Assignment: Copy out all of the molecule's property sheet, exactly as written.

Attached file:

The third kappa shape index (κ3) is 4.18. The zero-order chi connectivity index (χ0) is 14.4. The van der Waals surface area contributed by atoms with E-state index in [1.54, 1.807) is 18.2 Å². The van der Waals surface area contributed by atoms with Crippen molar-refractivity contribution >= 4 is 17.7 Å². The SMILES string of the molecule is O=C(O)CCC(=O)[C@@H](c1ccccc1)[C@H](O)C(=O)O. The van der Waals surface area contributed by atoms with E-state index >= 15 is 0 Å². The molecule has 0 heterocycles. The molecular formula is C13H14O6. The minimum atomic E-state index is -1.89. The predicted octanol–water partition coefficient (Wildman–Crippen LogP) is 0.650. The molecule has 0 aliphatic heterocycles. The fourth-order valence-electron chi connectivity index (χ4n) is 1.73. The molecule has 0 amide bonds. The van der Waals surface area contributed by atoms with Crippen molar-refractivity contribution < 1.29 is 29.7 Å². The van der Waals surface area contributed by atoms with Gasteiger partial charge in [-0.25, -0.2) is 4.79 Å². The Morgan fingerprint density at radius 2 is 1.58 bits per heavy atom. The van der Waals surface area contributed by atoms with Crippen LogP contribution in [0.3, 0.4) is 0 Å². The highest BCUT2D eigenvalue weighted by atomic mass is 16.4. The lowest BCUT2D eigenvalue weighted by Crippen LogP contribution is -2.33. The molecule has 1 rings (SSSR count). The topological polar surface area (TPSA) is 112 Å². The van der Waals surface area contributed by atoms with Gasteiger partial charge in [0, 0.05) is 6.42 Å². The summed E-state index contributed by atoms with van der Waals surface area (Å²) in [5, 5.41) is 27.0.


The third kappa shape index (κ3) is 4.18. The zero-order chi connectivity index (χ0) is 14.4. The van der Waals surface area contributed by atoms with E-state index in [1.54, 1.807) is 18.2 Å². The van der Waals surface area contributed by atoms with Crippen molar-refractivity contribution >= 4 is 17.7 Å². The SMILES string of the molecule is O=C(O)CCC(=O)[C@@H](c1ccccc1)[C@H](O)C(=O)O. The van der Waals surface area contributed by atoms with E-state index >= 15 is 0 Å². The molecule has 0 heterocycles. The molecular formula is C13H14O6. The minimum atomic E-state index is -1.89. The predicted octanol–water partition coefficient (Wildman–Crippen LogP) is 0.650. The molecule has 0 aliphatic heterocycles. The fourth-order valence-electron chi connectivity index (χ4n) is 1.73. The molecule has 0 amide bonds. The van der Waals surface area contributed by atoms with Crippen molar-refractivity contribution < 1.29 is 29.7 Å². The van der Waals surface area contributed by atoms with Gasteiger partial charge in [-0.25, -0.2) is 4.79 Å². The Morgan fingerprint density at radius 2 is 1.58 bits per heavy atom. The van der Waals surface area contributed by atoms with Crippen LogP contribution in [0.3, 0.4) is 0 Å². The highest BCUT2D eigenvalue weighted by atomic mass is 16.4. The lowest BCUT2D eigenvalue weighted by Crippen LogP contribution is -2.33. The molecule has 1 rings (SSSR count). The topological polar surface area (TPSA) is 112 Å². The van der Waals surface area contributed by atoms with Gasteiger partial charge in [0, 0.05) is 6.42 Å². The summed E-state index contributed by atoms with van der Waals surface area (Å²) in [5, 5.41) is 27.0.